Aron says highly sensitive people are more likely to experience sensory overload. But their processing of sensations is markedly different from those who have sensory processing disorder. 

Sensory processing disorder 

The following scenarios outlined in an article published in the University of California, San Francisco's UCSF Magazine paint a vivid picture of sensory processing disorder, which often applies to children but can affect people throughout their lives.  

The children reacted hysterically to everyday things like a guitar player in a subway or an expansive view from their living room window. The feeling of a certain fabric drove them to distraction. 

But what exactly is happening in these cases? The website of the American Academy of Family Physicians has a wealth of insights. For instance, symptoms of sensory processing disorder in children include: 

  • Clothing feels scratchy or itchy.  

  • Lights seem too bright, and sounds are too loud.

  • Certain food textures trigger a gag reflex.  

  • Playing on swings brings on fear or anxiety.

Scientists are mystified about what causes these behaviors, which makes it functionally impossible to prevent sensory processing disorder. 

But doctors and therapists can help treat the symptoms of SPD by having patients or caregivers do things like controlling exposure to environments and events that trigger strong reactions. Also, there is occupational therapy to help those with SPD learn to dial back emotional responses before they become overpowering. 

If you have low vision, you may already suffer from the effects of stress and anxiety. So it’s safe to assume, if you’re also among those who have SPS or SPD, you likely need additional help. 

The best route is to consult with a doctor and a therapist to identify where you stand on the sensitivity spectrum. Then, you’ll need to start finding tactics for reducing your risk of sensory overload. 

SEE RELATED: Preparing your visually impaired child for school

How to reduce the impact of sensory overload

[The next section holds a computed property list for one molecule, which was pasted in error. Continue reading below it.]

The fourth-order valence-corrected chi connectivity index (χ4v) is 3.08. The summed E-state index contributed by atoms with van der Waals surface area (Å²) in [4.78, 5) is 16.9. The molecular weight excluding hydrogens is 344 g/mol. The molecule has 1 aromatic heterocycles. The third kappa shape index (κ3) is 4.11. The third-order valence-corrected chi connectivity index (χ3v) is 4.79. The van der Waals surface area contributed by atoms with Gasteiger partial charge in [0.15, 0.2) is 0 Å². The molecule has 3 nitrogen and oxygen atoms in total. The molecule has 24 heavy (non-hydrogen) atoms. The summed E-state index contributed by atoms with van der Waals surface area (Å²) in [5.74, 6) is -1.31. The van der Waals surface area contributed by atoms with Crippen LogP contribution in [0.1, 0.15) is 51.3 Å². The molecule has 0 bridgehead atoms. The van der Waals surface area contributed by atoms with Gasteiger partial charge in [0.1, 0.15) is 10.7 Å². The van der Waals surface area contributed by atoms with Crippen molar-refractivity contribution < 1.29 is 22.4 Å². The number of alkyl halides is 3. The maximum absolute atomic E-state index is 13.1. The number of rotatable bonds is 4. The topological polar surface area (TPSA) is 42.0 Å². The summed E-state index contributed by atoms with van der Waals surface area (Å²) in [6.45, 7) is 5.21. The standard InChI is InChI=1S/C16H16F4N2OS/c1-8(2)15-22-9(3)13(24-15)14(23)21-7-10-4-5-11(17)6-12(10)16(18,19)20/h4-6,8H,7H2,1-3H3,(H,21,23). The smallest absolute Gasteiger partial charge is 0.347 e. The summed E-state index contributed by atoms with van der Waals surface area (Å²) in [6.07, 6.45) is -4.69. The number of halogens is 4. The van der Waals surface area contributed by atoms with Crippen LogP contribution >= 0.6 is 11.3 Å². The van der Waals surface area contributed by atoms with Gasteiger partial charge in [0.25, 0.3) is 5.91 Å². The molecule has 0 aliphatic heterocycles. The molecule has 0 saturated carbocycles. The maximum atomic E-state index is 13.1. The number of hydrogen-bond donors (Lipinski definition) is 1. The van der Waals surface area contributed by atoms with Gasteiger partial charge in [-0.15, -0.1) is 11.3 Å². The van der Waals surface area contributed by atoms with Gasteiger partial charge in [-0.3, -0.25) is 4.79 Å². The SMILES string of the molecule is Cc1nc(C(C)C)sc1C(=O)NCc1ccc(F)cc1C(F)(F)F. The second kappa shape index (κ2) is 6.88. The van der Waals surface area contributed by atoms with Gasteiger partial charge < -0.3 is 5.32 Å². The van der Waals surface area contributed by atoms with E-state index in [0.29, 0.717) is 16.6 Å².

The American Academy of Ophthalmology advises that you start with your digital devices. The AAO says if you’re feeling overwhelmed, a digital detox might help turn the volume down. Detoxing means: 

  • Deliberately spending less time on your computer, smartphone, tablet or other digital device. 

  • Loading apps that help you relax, stay focused and avoid distractions when you have to use digital devices.    

Psychology Today has also suggested ways to confront experiences that cause sensory overload. Among their advice: 

  • Meditate for at least 20 minutes a day.

  • Use mindfulness techniques to manage overstimulation.

  • Reduce clutter in your environment. A messy office or home can contribute to sensory overload.   

EPMA Journal, which published the in-depth study on the impact of stress on vision loss, pointed to research documenting the benefits of yoga, meditation and mindfulness training. The study recommended more proven stress-reduction tactics, including: 

  • Music therapy. Certain rhythms improve heart function and generate measurable relaxation reactions. Classical music is more soothing than rock ‘n’ roll.  

  • Coping strategies. Developing a more optimistic outlook and dealing with anger can help reduce the effects of stress. 

  • Social support. Simply getting together with family, friends and colleagues can make you feel better. 

Doing what it takes to reduce sensory overload 

If you have low vision, you’re bound to feel anxiety and stress — especially if you’ve always had normal vision and are now losing it. 

You do not have to go through this alone. For starters, talk to your eye doctor about the stress you’re enduring. There’s no need to accept a dismissive response like “Well, you’re going blind. Get used to it.” 

In addition to talking to a trusted eye care professional, consider finding a therapist. An experienced counselor can help you tame sensory overload and do what’s right to protect your visual health without sacrificing your overall well-being. 

Helpful links on sensory overload 

Dig deeper by checking out these articles and websites referenced above:

Stress and vision loss

Sensitivity traits 

Information overload 

Reducing perceptual load

Find Eye Doctor

Schedule an exam

Find Eye Doctor